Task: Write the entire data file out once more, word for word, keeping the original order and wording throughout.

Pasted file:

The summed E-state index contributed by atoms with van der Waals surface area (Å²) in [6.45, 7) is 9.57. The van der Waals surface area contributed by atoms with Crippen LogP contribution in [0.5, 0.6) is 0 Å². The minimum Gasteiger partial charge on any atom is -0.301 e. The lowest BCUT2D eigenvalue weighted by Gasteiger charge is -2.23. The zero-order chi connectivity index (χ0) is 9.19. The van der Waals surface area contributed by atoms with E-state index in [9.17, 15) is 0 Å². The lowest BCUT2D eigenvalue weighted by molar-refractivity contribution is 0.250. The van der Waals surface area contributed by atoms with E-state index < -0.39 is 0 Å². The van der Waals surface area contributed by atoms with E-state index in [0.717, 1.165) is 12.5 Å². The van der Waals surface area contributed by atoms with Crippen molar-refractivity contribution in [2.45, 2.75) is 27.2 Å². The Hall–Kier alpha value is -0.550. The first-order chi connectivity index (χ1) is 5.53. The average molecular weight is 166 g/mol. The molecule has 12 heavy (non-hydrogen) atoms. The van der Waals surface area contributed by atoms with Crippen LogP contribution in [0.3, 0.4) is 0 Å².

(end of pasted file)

The summed E-state index contributed by atoms with van der Waals surface area (Å²) in [6.45, 7) is 9.57. The van der Waals surface area contributed by atoms with Crippen LogP contribution in [0.5, 0.6) is 0 Å². The minimum Gasteiger partial charge on any atom is -0.301 e. The lowest BCUT2D eigenvalue weighted by Gasteiger charge is -2.23. The zero-order chi connectivity index (χ0) is 9.19. The van der Waals surface area contributed by atoms with E-state index in [9.17, 15) is 0 Å². The lowest BCUT2D eigenvalue weighted by molar-refractivity contribution is 0.250. The van der Waals surface area contributed by atoms with E-state index < -0.39 is 0 Å². The van der Waals surface area contributed by atoms with E-state index in [0.717, 1.165) is 12.5 Å². The van der Waals surface area contributed by atoms with Crippen molar-refractivity contribution in [2.45, 2.75) is 27.2 Å². The Hall–Kier alpha value is -0.550. The first-order chi connectivity index (χ1) is 5.53. The average molecular weight is 166 g/mol. The molecule has 12 heavy (non-hydrogen) atoms. The van der Waals surface area contributed by atoms with Crippen LogP contribution in [0.3, 0.4) is 0 Å².